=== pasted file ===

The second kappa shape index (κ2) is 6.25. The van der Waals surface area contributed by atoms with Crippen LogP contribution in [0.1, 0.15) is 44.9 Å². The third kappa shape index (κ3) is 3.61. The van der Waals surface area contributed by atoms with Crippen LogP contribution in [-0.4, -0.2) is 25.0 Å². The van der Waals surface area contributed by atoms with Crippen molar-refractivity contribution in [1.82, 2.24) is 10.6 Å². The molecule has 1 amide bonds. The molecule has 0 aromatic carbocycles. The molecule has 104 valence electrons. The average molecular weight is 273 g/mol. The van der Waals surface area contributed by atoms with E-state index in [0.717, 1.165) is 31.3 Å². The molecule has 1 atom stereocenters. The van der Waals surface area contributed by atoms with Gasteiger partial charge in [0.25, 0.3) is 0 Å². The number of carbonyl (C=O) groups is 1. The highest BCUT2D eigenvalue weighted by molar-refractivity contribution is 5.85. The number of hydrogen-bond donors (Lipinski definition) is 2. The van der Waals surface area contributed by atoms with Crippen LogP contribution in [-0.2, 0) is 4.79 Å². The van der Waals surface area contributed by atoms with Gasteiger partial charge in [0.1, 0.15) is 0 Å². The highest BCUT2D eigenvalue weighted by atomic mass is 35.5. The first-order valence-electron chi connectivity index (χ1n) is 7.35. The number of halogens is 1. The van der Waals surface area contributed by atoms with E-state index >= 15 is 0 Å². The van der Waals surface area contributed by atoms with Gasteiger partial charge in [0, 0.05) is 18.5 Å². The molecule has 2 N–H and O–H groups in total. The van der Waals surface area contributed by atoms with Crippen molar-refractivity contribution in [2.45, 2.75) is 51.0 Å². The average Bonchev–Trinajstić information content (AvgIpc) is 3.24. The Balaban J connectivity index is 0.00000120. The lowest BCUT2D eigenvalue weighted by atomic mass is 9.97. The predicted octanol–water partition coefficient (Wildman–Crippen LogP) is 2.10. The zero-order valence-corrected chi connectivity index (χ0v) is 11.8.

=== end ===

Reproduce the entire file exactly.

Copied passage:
The second kappa shape index (κ2) is 6.25. The van der Waals surface area contributed by atoms with Crippen LogP contribution in [0.1, 0.15) is 44.9 Å². The third kappa shape index (κ3) is 3.61. The van der Waals surface area contributed by atoms with Crippen LogP contribution in [-0.4, -0.2) is 25.0 Å². The van der Waals surface area contributed by atoms with Crippen molar-refractivity contribution in [1.82, 2.24) is 10.6 Å². The molecule has 1 amide bonds. The molecule has 0 aromatic carbocycles. The molecule has 104 valence electrons. The average molecular weight is 273 g/mol. The van der Waals surface area contributed by atoms with E-state index in [0.717, 1.165) is 31.3 Å². The molecule has 1 atom stereocenters. The van der Waals surface area contributed by atoms with Gasteiger partial charge in [0.25, 0.3) is 0 Å². The number of carbonyl (C=O) groups is 1. The highest BCUT2D eigenvalue weighted by molar-refractivity contribution is 5.85. The number of hydrogen-bond donors (Lipinski definition) is 2. The van der Waals surface area contributed by atoms with Crippen LogP contribution in [-0.2, 0) is 4.79 Å². The van der Waals surface area contributed by atoms with Gasteiger partial charge in [0.1, 0.15) is 0 Å². The highest BCUT2D eigenvalue weighted by atomic mass is 35.5. The first-order valence-electron chi connectivity index (χ1n) is 7.35. The number of halogens is 1. The van der Waals surface area contributed by atoms with E-state index >= 15 is 0 Å². The van der Waals surface area contributed by atoms with Gasteiger partial charge in [0, 0.05) is 18.5 Å². The molecule has 2 N–H and O–H groups in total. The van der Waals surface area contributed by atoms with Crippen molar-refractivity contribution in [2.45, 2.75) is 51.0 Å². The average Bonchev–Trinajstić information content (AvgIpc) is 3.24. The Balaban J connectivity index is 0.00000120. The lowest BCUT2D eigenvalue weighted by atomic mass is 9.97. The predicted octanol–water partition coefficient (Wildman–Crippen LogP) is 2.10. The zero-order valence-corrected chi connectivity index (χ0v) is 11.8.